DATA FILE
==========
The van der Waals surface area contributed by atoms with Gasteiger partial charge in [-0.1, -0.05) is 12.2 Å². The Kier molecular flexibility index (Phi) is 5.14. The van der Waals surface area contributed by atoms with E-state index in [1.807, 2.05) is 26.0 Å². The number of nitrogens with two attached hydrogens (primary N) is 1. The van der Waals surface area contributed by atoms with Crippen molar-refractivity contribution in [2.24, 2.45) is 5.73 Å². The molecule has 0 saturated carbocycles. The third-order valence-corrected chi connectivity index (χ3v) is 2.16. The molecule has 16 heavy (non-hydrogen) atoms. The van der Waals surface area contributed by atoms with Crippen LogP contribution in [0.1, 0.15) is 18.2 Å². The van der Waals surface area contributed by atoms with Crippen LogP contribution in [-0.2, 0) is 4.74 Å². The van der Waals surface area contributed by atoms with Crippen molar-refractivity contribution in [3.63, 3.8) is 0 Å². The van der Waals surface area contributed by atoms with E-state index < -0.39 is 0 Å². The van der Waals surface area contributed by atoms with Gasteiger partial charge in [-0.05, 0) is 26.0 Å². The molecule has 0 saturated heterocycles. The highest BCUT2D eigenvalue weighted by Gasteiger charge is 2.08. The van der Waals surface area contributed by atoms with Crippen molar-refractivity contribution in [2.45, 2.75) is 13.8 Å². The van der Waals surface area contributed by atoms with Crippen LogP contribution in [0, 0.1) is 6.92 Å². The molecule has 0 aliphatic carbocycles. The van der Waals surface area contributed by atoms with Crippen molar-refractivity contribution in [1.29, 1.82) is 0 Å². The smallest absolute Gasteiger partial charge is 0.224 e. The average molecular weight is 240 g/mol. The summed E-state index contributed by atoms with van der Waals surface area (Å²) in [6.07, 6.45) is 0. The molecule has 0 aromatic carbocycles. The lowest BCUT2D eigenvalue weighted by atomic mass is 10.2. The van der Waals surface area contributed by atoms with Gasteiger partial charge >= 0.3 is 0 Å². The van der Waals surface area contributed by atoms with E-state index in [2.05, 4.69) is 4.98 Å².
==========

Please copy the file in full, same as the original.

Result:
The van der Waals surface area contributed by atoms with Gasteiger partial charge in [-0.1, -0.05) is 12.2 Å². The Kier molecular flexibility index (Phi) is 5.14. The van der Waals surface area contributed by atoms with E-state index in [1.807, 2.05) is 26.0 Å². The number of nitrogens with two attached hydrogens (primary N) is 1. The van der Waals surface area contributed by atoms with Crippen molar-refractivity contribution in [2.24, 2.45) is 5.73 Å². The molecule has 0 saturated carbocycles. The third-order valence-corrected chi connectivity index (χ3v) is 2.16. The molecule has 16 heavy (non-hydrogen) atoms. The van der Waals surface area contributed by atoms with Crippen LogP contribution in [0.1, 0.15) is 18.2 Å². The van der Waals surface area contributed by atoms with Crippen LogP contribution in [-0.2, 0) is 4.74 Å². The van der Waals surface area contributed by atoms with Crippen molar-refractivity contribution in [3.63, 3.8) is 0 Å². The van der Waals surface area contributed by atoms with E-state index < -0.39 is 0 Å². The van der Waals surface area contributed by atoms with Gasteiger partial charge in [-0.05, 0) is 26.0 Å². The molecule has 0 saturated heterocycles. The highest BCUT2D eigenvalue weighted by Gasteiger charge is 2.08. The van der Waals surface area contributed by atoms with Crippen molar-refractivity contribution in [2.45, 2.75) is 13.8 Å². The van der Waals surface area contributed by atoms with Crippen LogP contribution in [0, 0.1) is 6.92 Å². The molecule has 0 aliphatic carbocycles. The van der Waals surface area contributed by atoms with Crippen molar-refractivity contribution in [1.29, 1.82) is 0 Å². The smallest absolute Gasteiger partial charge is 0.224 e. The average molecular weight is 240 g/mol. The summed E-state index contributed by atoms with van der Waals surface area (Å²) in [6.07, 6.45) is 0. The molecule has 0 aromatic carbocycles. The lowest BCUT2D eigenvalue weighted by atomic mass is 10.2. The van der Waals surface area contributed by atoms with Gasteiger partial charge >= 0.3 is 0 Å². The van der Waals surface area contributed by atoms with E-state index in [2.05, 4.69) is 4.98 Å².